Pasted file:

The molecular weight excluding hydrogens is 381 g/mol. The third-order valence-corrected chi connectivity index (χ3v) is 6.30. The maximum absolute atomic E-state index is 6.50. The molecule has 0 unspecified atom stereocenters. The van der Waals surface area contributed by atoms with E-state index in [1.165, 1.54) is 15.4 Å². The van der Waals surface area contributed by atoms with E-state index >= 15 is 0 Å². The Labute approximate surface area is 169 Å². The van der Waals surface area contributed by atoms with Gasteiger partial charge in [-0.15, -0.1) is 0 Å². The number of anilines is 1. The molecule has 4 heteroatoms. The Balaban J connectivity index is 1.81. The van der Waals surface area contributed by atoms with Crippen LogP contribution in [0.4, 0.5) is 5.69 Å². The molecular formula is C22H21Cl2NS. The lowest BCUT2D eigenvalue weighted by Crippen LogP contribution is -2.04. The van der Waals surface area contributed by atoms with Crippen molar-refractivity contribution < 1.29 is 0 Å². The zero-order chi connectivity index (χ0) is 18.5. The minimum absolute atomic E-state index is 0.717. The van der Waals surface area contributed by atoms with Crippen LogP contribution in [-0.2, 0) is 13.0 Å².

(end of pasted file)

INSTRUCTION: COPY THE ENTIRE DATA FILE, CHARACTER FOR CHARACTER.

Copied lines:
The molecular weight excluding hydrogens is 381 g/mol. The third-order valence-corrected chi connectivity index (χ3v) is 6.30. The maximum absolute atomic E-state index is 6.50. The molecule has 0 unspecified atom stereocenters. The van der Waals surface area contributed by atoms with E-state index in [1.165, 1.54) is 15.4 Å². The van der Waals surface area contributed by atoms with E-state index >= 15 is 0 Å². The Labute approximate surface area is 169 Å². The van der Waals surface area contributed by atoms with Gasteiger partial charge in [-0.15, -0.1) is 0 Å². The number of anilines is 1. The molecule has 4 heteroatoms. The Balaban J connectivity index is 1.81. The van der Waals surface area contributed by atoms with Crippen LogP contribution in [0.4, 0.5) is 5.69 Å². The molecular formula is C22H21Cl2NS. The lowest BCUT2D eigenvalue weighted by Crippen LogP contribution is -2.04. The van der Waals surface area contributed by atoms with Crippen molar-refractivity contribution < 1.29 is 0 Å². The zero-order chi connectivity index (χ0) is 18.5. The minimum absolute atomic E-state index is 0.717. The van der Waals surface area contributed by atoms with Crippen LogP contribution in [-0.2, 0) is 13.0 Å².